St. Paul voters have whittled their mayoral choices to DFL incumbent Chris Coleman and Republican-endorsed political newcomer Eva Ng.
But Tuesday night's primary election was a bit of a snore, with only about 5 percent of eligible voters turning out at the polls. Ramsey County elections officials say the citywide voter turnout was the lowest in recent history.
Otherwise, the night went according to script: Coleman and Ng easily advanced to November's general election. While there were challengers, none mounted a serious campaign. Coleman dominated, securing 68 percent of the vote. Ng received 26 percent.
That mean's Coleman's sole challenger is a Republican-endorsed business executive with zero political experience.
But at her celebration party at a Selby Avenue bar, Ng, a petite, spunky woman just days shy of 51, says she has defied the odds ever since her parents moved their family from Hong Kong to Texas. She was influenced early by the frontier spirit of her adopted home state.
"Where the speed limit was 85 miles an hour, and gasoline was 19 cents a gallon," she said. "I love that freedom, the freedom of driving the speed limit you want, to get what I wanna get."
Ng bills herself as a "center-right conservative" and pro-business alternative to Mayor Coleman. She says his double-digit property tax hikes have hurt ordinary folks and admits there are aspects of some city ordinances she has trouble with. She also thinks the city doesn't sell itself well enough.
But one reason why her friends encouraged her to run has nothing to do with Coleman's past actions. It's his future. Coleman is strongly considering a run for governor next year.
"I think it's unethical," Ng said. "If he's seriously eyeing the governor's race, then he should step down and let someone else have a turn of running the government."
At the Chris Coleman party, several dozen supporters didn't seem to mind that the mayor has his eye on two races.
The St. Paul native, 48, made no mention of the governor's race in his speech. But in an interview, Coleman defended his higher ambitions.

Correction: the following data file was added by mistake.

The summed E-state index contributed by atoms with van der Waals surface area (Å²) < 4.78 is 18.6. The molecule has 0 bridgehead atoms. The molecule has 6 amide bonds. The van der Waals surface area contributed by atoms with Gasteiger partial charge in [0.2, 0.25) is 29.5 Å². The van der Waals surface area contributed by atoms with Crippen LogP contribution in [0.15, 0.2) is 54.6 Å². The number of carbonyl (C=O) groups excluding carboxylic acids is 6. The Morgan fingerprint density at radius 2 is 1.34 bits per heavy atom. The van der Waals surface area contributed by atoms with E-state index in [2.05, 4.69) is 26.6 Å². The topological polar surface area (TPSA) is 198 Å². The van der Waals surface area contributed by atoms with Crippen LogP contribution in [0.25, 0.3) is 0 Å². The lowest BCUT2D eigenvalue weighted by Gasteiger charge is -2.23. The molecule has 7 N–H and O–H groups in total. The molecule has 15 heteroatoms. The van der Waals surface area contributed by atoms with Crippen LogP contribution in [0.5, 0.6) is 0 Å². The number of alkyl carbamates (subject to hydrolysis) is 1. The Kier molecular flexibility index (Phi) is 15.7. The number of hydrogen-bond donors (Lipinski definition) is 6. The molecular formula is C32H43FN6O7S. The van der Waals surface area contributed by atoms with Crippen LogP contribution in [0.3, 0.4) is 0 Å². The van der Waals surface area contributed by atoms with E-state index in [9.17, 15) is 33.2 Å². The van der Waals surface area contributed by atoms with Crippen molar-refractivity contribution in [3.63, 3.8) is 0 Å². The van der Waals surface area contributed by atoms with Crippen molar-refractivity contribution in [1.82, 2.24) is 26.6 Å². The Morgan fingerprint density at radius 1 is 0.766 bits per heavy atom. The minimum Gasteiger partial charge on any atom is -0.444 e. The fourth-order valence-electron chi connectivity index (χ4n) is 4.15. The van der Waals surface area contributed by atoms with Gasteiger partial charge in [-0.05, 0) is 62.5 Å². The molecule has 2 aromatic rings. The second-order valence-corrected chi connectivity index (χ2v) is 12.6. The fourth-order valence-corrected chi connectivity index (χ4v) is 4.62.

"I also know that for us to be able to be truly be what we need to be, we need to have a different partner in the governor's office," Coleman said. "And I think that's true for cities across the state."
Despite a challenging economy, the Democratic mayor says St. Paul has much to be proud of under his leadership: preliminary construction of a light-rail line connecting to Minneapolis, 12 new downtown bars and restaurants, and out-of-school programs for children.
"Sometimes you get so focused on the home runs, you forget about the pieces that hold us altogether," he said. "There may not be a ribbon to cut around an out-of-school time program. But if we can get kids involved, get them on the right path, graduating on time and going to college, those are the things that will lay down the future for the city of St. Paul."
Coleman has raised about $177,000 for his re-election bid. Eva Ng has raised only about a fifth of that, at roughly $32,000.
But perhaps the biggest story of this race was that Coleman did not face a serious challenge from a DFL candidate.
Why not? One answer could be the mayor's style.
Unlike his past two predecessors, Coleman is known as a consensus-builder. And his politics align well with core DFLers, says University of Minnesota political science professor Larry Jacobs. For one, Jacobs says, Coleman hasn't antagonized the unions in the same way that former Mayor Norm Coleman did.
"There's been just a bit less acrimony between the mayor's office and some of the key constituencies in St. Paul politics," Jacobs said. "When you look back at incumbents who have run for re-election in St. Paul, they've usually run into trouble because they get into some controversy, or they run afoul of the Democratic electorate."
After all, Jacobs says, Norm Coleman alienated the DFL faithful after switching to the Republican Party. And his successor, former Mayor Randy Kelly, may have killed his own re-election bid by endorsing President Bush.
Jacobs says those kind of right-leaning moves by Kelly and Norm Coleman in the liberal stronghold of St. Paul opened the door for challenges.
"That tended to gin up the opposition to them, and made the primary and general election much more competitive," Jacobs said.
And, more interesting. While last night's election was a yawner, next year's governor's race should excite more political junkies -- and more voters.